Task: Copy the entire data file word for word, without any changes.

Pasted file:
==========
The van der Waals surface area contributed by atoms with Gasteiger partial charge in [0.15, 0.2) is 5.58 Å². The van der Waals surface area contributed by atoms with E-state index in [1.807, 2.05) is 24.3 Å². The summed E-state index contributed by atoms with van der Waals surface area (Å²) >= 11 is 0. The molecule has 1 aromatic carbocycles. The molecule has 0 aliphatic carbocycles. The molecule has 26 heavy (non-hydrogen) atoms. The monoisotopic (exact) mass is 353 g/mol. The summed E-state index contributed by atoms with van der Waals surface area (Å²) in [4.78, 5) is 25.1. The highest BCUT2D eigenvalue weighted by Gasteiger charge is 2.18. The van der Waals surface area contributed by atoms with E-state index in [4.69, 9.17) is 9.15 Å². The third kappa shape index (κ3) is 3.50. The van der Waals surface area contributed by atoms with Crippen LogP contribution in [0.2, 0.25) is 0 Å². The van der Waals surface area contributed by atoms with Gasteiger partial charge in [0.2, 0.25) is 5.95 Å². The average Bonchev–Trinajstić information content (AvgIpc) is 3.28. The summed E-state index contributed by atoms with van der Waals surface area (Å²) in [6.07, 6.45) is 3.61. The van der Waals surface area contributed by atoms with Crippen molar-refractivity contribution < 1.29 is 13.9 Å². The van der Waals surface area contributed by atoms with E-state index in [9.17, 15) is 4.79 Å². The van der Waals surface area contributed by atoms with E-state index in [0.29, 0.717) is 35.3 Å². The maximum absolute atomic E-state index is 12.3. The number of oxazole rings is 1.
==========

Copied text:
The van der Waals surface area contributed by atoms with Gasteiger partial charge in [0.15, 0.2) is 5.58 Å². The van der Waals surface area contributed by atoms with E-state index in [1.807, 2.05) is 24.3 Å². The summed E-state index contributed by atoms with van der Waals surface area (Å²) >= 11 is 0. The molecule has 1 aromatic carbocycles. The molecule has 0 aliphatic carbocycles. The molecule has 26 heavy (non-hydrogen) atoms. The monoisotopic (exact) mass is 353 g/mol. The summed E-state index contributed by atoms with van der Waals surface area (Å²) in [4.78, 5) is 25.1. The highest BCUT2D eigenvalue weighted by Gasteiger charge is 2.18. The van der Waals surface area contributed by atoms with E-state index in [4.69, 9.17) is 9.15 Å². The third kappa shape index (κ3) is 3.50. The van der Waals surface area contributed by atoms with Crippen LogP contribution in [0.2, 0.25) is 0 Å². The van der Waals surface area contributed by atoms with Gasteiger partial charge in [0.2, 0.25) is 5.95 Å². The average Bonchev–Trinajstić information content (AvgIpc) is 3.28. The summed E-state index contributed by atoms with van der Waals surface area (Å²) in [6.07, 6.45) is 3.61. The van der Waals surface area contributed by atoms with Crippen molar-refractivity contribution < 1.29 is 13.9 Å². The van der Waals surface area contributed by atoms with E-state index in [9.17, 15) is 4.79 Å². The van der Waals surface area contributed by atoms with E-state index in [0.29, 0.717) is 35.3 Å². The maximum absolute atomic E-state index is 12.3. The number of oxazole rings is 1.